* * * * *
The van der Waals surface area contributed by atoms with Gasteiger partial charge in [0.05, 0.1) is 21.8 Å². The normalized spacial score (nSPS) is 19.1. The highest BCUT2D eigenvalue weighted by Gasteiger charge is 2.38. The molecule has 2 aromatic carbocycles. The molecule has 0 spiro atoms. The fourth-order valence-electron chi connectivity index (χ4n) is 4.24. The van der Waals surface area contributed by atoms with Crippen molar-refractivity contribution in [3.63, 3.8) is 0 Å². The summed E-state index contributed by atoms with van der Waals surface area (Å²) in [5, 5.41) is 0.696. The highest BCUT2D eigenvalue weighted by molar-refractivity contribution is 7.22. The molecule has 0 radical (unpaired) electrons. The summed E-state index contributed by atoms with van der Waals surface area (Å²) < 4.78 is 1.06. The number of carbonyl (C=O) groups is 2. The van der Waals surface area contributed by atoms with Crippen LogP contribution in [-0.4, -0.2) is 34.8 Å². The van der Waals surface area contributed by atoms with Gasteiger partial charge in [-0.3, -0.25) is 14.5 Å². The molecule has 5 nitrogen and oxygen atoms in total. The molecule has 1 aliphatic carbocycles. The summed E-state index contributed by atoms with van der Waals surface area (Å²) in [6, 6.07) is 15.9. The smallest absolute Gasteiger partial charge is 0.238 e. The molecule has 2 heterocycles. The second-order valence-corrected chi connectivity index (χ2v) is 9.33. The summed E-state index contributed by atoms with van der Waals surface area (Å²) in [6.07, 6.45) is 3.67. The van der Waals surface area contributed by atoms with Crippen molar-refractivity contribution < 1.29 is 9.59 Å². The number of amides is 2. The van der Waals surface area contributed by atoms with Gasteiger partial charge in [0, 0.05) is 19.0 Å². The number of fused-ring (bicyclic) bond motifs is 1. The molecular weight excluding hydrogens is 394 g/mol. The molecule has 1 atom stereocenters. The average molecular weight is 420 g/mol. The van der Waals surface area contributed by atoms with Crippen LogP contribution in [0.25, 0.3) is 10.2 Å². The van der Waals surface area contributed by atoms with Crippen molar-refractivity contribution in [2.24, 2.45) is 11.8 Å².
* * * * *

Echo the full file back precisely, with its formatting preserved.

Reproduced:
The van der Waals surface area contributed by atoms with Gasteiger partial charge in [0.05, 0.1) is 21.8 Å². The normalized spacial score (nSPS) is 19.1. The highest BCUT2D eigenvalue weighted by Gasteiger charge is 2.38. The molecule has 2 aromatic carbocycles. The molecule has 0 spiro atoms. The fourth-order valence-electron chi connectivity index (χ4n) is 4.24. The van der Waals surface area contributed by atoms with Crippen molar-refractivity contribution in [3.63, 3.8) is 0 Å². The summed E-state index contributed by atoms with van der Waals surface area (Å²) in [5, 5.41) is 0.696. The highest BCUT2D eigenvalue weighted by molar-refractivity contribution is 7.22. The molecule has 0 radical (unpaired) electrons. The summed E-state index contributed by atoms with van der Waals surface area (Å²) < 4.78 is 1.06. The number of carbonyl (C=O) groups is 2. The van der Waals surface area contributed by atoms with Crippen LogP contribution in [-0.4, -0.2) is 34.8 Å². The van der Waals surface area contributed by atoms with Gasteiger partial charge in [-0.3, -0.25) is 14.5 Å². The molecule has 5 nitrogen and oxygen atoms in total. The molecule has 1 aliphatic carbocycles. The summed E-state index contributed by atoms with van der Waals surface area (Å²) in [6, 6.07) is 15.9. The smallest absolute Gasteiger partial charge is 0.238 e. The molecule has 2 heterocycles. The second-order valence-corrected chi connectivity index (χ2v) is 9.33. The summed E-state index contributed by atoms with van der Waals surface area (Å²) in [6.07, 6.45) is 3.67. The van der Waals surface area contributed by atoms with Crippen molar-refractivity contribution < 1.29 is 9.59 Å². The number of amides is 2. The van der Waals surface area contributed by atoms with Gasteiger partial charge in [0, 0.05) is 19.0 Å². The number of fused-ring (bicyclic) bond motifs is 1. The molecular weight excluding hydrogens is 394 g/mol. The molecule has 1 atom stereocenters. The average molecular weight is 420 g/mol. The van der Waals surface area contributed by atoms with Crippen LogP contribution in [0.25, 0.3) is 10.2 Å². The van der Waals surface area contributed by atoms with Crippen molar-refractivity contribution in [2.24, 2.45) is 11.8 Å².